Desert Flower is a deeply emotional drama (with light comedic moments) that tells the true story of Waris Dirie, a Somali woman who had undergone female genital mutilation at 3 years old, escaped her rural home village before an arranged marriage at 13, became an indentured servant to the Somali ambassador in London, and then, by chance, was discovered and became a supermodel. But despite her fairy tale rags to riches story, Dirie was still haunted by her past, and all the celebrity brought on by her looks couldn’t deny that what happened to her as a child was an unnecessary act of violence, so she used her position and fame to raise awareness about the issue and became a UN spokeswoman against female genital mutilation (FGM).

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  • The Playlist
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    Tommy Lee Jones May Join Meryl Streep & Steve Carell In 'Great Hope Springs'

    The 1990s saw Tommy Lee Jones suddenly become one of the more unlikely A-listers out there. His Oscar-winning antagonist in "The Fugitive" placed the actor firmly in demand in big budget projects such as "Men in Black," "Volcano" and "Batman Forever," as well as a series of not-particularly good procedural programmers like "Double Jeopardy," "Rules of Engagement" and "The Hunted." But the humiliation of 2005's cheerleader comedy "Man of the House," which would be a nadir of anyone's career, let alone someone with fine work stretching back 40-odd years, seemed to change things.

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  • The Playlist
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    Jennifer Lawrence Finally Locked In For 'The Hunger Games'

    The process of casting a high-profile, much sought-after role in a major would-be franchise is a complex one, with the advent of movie blogs such as ourselves. Every stage of the process is now as public as it could be, save some kind of weekly reality show documenting it, and it has the side effect of making the casting process seem endless. It's only six weeks or so since rumors of any kind started flying around regarding Gary Ross' adaptation of immensely popular young adult novel trilogy "The Hunger Games," but it's dominated the news to the extent that we're nothing but delighted that a decision's finally been made on the casting of Katniss, the central role.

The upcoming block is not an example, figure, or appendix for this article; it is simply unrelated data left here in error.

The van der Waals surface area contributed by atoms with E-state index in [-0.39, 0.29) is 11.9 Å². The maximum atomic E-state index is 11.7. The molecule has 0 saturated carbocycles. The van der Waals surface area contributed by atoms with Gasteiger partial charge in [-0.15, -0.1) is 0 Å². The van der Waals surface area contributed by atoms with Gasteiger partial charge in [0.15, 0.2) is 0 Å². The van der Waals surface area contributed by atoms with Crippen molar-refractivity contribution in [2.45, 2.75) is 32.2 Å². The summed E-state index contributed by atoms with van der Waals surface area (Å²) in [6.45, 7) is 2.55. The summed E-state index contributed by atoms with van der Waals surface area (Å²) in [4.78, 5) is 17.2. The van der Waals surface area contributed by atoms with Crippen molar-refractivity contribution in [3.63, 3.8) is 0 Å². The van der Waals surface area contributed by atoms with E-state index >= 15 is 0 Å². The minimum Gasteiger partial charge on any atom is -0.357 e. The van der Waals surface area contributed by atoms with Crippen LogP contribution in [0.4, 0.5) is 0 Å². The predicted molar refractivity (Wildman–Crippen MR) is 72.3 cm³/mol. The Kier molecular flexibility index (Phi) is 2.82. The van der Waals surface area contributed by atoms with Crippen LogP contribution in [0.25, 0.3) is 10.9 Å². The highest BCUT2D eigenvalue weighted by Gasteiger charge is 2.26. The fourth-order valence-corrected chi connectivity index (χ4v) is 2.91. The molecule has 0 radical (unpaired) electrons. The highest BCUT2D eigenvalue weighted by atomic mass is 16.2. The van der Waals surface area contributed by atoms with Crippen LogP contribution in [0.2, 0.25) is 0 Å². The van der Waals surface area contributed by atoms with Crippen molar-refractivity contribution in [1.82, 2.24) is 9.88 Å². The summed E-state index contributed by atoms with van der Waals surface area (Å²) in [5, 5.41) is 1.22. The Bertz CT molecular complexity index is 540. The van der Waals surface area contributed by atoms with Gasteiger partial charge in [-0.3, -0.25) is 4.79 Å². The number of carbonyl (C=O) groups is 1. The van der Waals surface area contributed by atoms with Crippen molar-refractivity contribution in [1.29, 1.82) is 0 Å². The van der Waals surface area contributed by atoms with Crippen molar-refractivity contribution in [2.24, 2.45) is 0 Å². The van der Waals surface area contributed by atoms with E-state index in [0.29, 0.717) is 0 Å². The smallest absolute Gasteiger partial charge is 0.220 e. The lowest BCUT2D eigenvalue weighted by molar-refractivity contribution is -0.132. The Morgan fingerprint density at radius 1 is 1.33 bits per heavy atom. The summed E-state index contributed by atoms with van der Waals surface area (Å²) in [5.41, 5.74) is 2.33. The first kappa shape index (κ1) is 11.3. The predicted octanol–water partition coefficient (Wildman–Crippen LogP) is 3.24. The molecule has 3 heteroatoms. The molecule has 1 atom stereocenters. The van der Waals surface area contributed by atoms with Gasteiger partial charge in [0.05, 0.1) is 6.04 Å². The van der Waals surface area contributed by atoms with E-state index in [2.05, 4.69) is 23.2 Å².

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  • Spout
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    SXSW 2011: First Idea is to Blame the Government in "Attack the Block," "The Divide" and "Phase 7"

    For a while there, movies about alien invasions and zombies and viral outbreaks were complicated by their insistence to make the government or some similar higher power the true villain. Never mind the thing that was literally killing people, though that is a frightening threat all its own. The ultimate evil was the scientists, military, politicians, etc., who originally created or ordered the wickedness that got out of control. It reflected many conspiracy theories, which pinned most anything on the government. But now we've got two films, both at SXSW, that merely return to theorizing rather than full-on implicating those usual suspects. They are "Attack the Block" and "Phase 7."

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  • The Playlist
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    Netflix Enters Original Content World By Backing David Fincher/Kevin Spacey Series 'House of Cards'

    The term 'game-changer' gets bandied around a lot, but rarely accurately. "The Matrix Revolutions," for instance, was billed as such. So was "Tron: Legacy," and neither seem to have changed any games, as such. "Avatar" has the most claim to the title, seeing as how it immediately encouraged every other film in town to go 3D, but it was also pretty much a once-in-a-generation phenomenon: "Mars Needs Moms" proved only this weekend that 3D and motion capture in no way ensures any kind of box office success.